But Democrats have countered that the IRS rule only applies to the Affordable Care Act, not the new health care bill, and removing the language took away vets’ tax credit eligibility. House Veterans’ Affairs Committee Ranking Member Tim Walz, D-Minn., called the situation “absolutely shameful.”

“We were loud and clear about the disastrous impact AHCA could potentially have on millions of veterans when the bill was brought up for debate in March,” he said. “Unfortunately, House Republicans never listened to our warning, and as a result, if this deeply flawed legislation passes as it is written, millions of veterans and their families could have diminished choice in where to seek care.”

TRUMP’S DOJ CITES SEGREGATION ARGUMENT IN MUSLIM BAN APPEAL. Palmer v. Thompson is one of the great missteps in the Supreme Court’s often unfortunate history on matters of race, Ian Milhiser writes at ThinkProgress.org (5/8). The 1971 case centered on the city of Jackson, Miss.’s operation of five racially segregated public swimming pools. After a court ordered the pools integrated, the city closed the pools rather than operate pools where people of all races could swim. And the Supreme Court, in a 5-4 vote, let Jackson get away with this scheme.

As a federal judge acknowledged in 1989, “the Supreme Court has never expressly overturned Palmer, but it has all but done so.”

Nevertheless, the Trump administration cites Palmer favorably in a brief it filed in the US Court of Appeals for the Fourth Circuit, which heard a challenge to Trump’s Muslim ban (5/8).

A central issue in that case, International Refugee Assistance Project v. Trump, is whether Donald Trump’s many, repeated statements that he intends to ban Muslims from entering the US show that he acted with an unconstitutional motivation when he signed an order banning many Muslims from entering the US.

At least on its face, the most recent version of Trump’s travel ban does not explicitly state that it is a Muslim ban — instead, it bans most citizens of six majority Muslim nations from entering the US.

Nevertheless, there’s some evidence this was the ban’s true intent. As a candidate, Trump promised “a total and complete shutdown of Muslims entering the United States until our representatives can figure out what is going on.” Trump later said that because “people were so upset when I used the word Muslim,” he shifted his rhetoric to talk about “territory instead of Muslim.” And former New York Mayor Rudy Giuliani, a close confidante to Trump, also said that Trump told him to “show me the right way to do it legally” — and that the nations-based approach was deemed the best way to give the impression that Trump’s Muslim ban was not actually a Muslim ban.

The Trump administration’s brief cites Palmer for the proposition that “searching for governmental purpose outside the operative terms of governmental action and official pronouncements is fraught with practical ‘pitfalls’ and ‘hazards’ that would make courts’ task ‘extremely difficult.’”

The administration, in other words, wants courts to evaluate the Muslim ban based solely on the facial language of the order and Trump’s official actions in office — not on his many promises to ban Muslims.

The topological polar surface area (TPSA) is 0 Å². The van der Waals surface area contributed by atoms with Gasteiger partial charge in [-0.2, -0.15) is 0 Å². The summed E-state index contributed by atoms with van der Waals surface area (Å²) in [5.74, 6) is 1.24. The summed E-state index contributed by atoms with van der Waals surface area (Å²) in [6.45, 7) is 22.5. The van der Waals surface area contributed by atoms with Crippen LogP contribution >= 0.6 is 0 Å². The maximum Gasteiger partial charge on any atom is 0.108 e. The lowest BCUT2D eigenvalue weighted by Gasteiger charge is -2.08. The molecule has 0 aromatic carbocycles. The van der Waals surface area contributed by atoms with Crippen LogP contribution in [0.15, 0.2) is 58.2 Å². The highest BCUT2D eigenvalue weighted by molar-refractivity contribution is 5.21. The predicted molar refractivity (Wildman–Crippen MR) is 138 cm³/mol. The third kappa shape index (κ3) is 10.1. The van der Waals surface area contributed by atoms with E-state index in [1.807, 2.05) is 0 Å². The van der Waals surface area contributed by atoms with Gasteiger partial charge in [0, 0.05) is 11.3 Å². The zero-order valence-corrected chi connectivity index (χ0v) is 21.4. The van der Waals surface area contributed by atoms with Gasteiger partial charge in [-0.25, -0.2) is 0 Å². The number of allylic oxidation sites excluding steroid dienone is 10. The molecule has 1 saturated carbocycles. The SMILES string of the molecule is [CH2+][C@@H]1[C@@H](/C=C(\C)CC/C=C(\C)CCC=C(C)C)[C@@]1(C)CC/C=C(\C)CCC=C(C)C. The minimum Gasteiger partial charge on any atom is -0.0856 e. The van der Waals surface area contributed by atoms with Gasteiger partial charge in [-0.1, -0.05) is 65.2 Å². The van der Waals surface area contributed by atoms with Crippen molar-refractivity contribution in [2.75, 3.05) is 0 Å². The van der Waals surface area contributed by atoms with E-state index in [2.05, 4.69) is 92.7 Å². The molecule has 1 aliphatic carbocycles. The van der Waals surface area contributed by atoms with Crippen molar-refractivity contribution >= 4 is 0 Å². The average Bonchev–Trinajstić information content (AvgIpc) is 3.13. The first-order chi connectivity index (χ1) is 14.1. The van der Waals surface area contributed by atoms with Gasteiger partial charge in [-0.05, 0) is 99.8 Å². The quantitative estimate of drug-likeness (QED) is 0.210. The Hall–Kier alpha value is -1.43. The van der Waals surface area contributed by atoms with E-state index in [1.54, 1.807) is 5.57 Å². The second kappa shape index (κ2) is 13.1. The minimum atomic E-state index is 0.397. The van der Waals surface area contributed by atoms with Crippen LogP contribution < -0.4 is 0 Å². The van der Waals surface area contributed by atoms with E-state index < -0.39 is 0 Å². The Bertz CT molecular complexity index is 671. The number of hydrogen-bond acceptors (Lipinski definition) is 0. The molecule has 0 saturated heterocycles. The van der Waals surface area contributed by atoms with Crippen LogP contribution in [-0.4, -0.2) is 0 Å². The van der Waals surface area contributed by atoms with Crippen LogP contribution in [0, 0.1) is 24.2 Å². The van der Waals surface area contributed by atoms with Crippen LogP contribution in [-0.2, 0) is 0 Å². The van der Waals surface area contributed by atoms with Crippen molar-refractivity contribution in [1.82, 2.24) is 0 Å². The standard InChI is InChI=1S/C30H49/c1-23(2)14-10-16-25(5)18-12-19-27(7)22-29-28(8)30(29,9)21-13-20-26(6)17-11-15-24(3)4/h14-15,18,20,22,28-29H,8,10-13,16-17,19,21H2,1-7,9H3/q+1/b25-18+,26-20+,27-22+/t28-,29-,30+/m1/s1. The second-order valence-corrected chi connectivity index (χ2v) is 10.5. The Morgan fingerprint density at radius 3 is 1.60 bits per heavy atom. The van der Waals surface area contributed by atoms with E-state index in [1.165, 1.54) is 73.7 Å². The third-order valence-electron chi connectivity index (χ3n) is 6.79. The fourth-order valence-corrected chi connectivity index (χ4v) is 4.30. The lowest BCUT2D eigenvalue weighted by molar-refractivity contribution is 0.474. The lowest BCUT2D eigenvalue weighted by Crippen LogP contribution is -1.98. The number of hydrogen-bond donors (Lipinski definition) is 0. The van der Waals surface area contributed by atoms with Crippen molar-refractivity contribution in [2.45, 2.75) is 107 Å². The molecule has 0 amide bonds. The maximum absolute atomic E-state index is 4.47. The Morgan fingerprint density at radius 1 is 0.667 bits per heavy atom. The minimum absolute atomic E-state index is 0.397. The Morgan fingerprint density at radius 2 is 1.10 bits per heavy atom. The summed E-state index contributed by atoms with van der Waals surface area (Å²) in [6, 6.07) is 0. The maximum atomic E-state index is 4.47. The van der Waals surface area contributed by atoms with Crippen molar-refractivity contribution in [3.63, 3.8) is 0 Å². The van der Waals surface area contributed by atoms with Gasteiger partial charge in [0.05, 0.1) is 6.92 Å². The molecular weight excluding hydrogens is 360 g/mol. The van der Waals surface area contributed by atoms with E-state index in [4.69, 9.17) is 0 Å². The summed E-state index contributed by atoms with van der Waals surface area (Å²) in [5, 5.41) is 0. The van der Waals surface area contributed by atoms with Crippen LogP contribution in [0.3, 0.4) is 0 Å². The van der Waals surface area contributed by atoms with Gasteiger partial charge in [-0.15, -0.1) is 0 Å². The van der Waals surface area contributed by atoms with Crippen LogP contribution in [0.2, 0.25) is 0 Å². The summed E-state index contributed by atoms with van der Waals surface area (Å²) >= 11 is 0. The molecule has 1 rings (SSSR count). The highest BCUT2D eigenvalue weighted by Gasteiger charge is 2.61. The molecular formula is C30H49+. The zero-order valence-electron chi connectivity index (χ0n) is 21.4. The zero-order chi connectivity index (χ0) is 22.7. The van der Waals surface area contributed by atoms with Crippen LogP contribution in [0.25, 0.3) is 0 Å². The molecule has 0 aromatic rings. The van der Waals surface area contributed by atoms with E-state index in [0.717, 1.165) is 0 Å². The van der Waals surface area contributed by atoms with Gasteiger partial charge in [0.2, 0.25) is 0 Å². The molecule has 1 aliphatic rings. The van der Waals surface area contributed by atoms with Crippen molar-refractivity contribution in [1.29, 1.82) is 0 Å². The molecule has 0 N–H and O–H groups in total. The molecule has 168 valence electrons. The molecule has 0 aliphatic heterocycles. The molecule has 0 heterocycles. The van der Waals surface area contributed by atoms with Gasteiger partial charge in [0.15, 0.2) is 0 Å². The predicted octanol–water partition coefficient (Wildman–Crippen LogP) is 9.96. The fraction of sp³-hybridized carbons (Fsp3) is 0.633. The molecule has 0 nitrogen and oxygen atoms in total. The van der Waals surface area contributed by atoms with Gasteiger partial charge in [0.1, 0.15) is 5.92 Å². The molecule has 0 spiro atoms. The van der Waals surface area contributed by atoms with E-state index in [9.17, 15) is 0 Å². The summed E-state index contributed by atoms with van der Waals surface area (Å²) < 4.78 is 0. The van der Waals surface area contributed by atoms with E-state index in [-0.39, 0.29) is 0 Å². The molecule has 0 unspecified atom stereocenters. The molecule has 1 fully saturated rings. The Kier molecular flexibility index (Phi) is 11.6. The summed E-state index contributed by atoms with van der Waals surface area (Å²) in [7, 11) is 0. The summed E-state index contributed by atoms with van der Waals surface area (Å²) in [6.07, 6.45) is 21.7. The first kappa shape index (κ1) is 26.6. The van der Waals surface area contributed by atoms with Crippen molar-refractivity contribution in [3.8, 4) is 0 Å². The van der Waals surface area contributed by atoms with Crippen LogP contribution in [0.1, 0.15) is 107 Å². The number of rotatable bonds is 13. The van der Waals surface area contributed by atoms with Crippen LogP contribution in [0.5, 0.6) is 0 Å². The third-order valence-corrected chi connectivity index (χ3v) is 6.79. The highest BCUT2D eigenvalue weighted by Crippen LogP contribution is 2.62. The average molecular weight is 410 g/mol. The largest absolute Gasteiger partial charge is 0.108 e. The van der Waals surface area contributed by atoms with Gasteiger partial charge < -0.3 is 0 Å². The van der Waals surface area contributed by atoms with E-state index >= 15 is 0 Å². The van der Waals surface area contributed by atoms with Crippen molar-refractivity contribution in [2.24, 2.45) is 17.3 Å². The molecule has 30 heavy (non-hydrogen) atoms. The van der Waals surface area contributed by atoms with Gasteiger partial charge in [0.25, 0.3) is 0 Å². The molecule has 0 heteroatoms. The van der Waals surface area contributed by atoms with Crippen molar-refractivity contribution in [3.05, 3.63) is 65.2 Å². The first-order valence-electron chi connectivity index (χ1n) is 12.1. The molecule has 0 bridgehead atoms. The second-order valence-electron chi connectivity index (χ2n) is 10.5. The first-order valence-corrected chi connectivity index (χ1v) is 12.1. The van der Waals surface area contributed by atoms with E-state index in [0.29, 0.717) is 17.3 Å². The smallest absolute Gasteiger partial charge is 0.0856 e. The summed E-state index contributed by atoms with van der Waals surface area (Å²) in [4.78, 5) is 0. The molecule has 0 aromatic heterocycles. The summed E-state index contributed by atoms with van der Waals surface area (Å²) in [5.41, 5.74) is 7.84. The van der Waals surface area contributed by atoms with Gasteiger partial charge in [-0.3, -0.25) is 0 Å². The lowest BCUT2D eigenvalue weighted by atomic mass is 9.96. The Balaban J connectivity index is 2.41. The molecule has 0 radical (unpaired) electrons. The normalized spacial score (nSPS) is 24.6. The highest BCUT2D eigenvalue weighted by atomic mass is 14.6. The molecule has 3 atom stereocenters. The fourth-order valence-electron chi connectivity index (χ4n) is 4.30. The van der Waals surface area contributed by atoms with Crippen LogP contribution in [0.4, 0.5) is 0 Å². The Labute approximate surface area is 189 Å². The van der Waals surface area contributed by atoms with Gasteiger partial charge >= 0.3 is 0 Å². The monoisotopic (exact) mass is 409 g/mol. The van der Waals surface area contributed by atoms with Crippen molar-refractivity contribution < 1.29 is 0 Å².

Palmer claimed that “no case in this Court has held that a legislative act may violate equal protection solely because of the motivations of the men who voted for it,” in part because “it is extremely difficult for a court to ascertain the motivation, or collection of different motivations, that lie behind a legislative enactment.”

But the Court stepped away from Palmer only a few years after Palmer was handed down. As Justice Byron White wrote for the Court in Washington v. Davis (1976), “to the extent that Palmer suggests a generally applicable proposition that legislative purpose is irrelevant in constitutional adjudication, our prior cases … are to the contrary.”

WOMAN FACING PRISON FOR LAUGHING AT JEFF SESSIONS REGRETS NOTHING. Desiree Fairooz, who faces up to a year in prison for laughing at Jeff Sessions during his confirmation hearing, said the public should be “outraged” over her arrest and conviction.

In a first-person account published at Vox.com (5/8), Fairooz, a member of the protest group Code Pink, wrote that she had no regrets about demonstrating against Sessions or laughing when Sen. Richard Shelby (R-AL), said Sessions’ history of treating Americans fairly under the law was “well-documented.”

“At this, I laughed. I just thought it was ridiculous given Session’s voting record against several civil rights measures,” Fairooz wrote. She recounted what happened next.

“At that moment, I didn’t think anything would happen. But a few seconds later, a Capitol Police officer asked me to leave with her. No warning. No shushing. She just asked me to leave the hearing. When I asked why and told her that I was going to be quiet, she called over two other officers, who helped her forcibly remove me from my chair, creating a spectacle. Then I realized I was being arrested. I was upset, being unjustly removed from a public hearing that I had every right to attend,” she said. “I do not regret what I did. I do not regret dissenting at the confirmation of Sessions, and being part of a visible statement to draw attention to a dangerous man who does not deserve to be attorney general. This was and is my responsibility as a citizen.”

Fairooz was prosecuted by federal prosecutors in Sessions’ Department of Justice and she was convicted (5/3) of two charges — disorderly conduct and parading and demonstrating on Capitol grounds.

“Americans should be outraged that for two seconds of laughter during a public hearing, one could get jail time!” she wrote. “What does this say about the state of free speech in our country? We should all be concerned that our freedoms are in jeopardy.”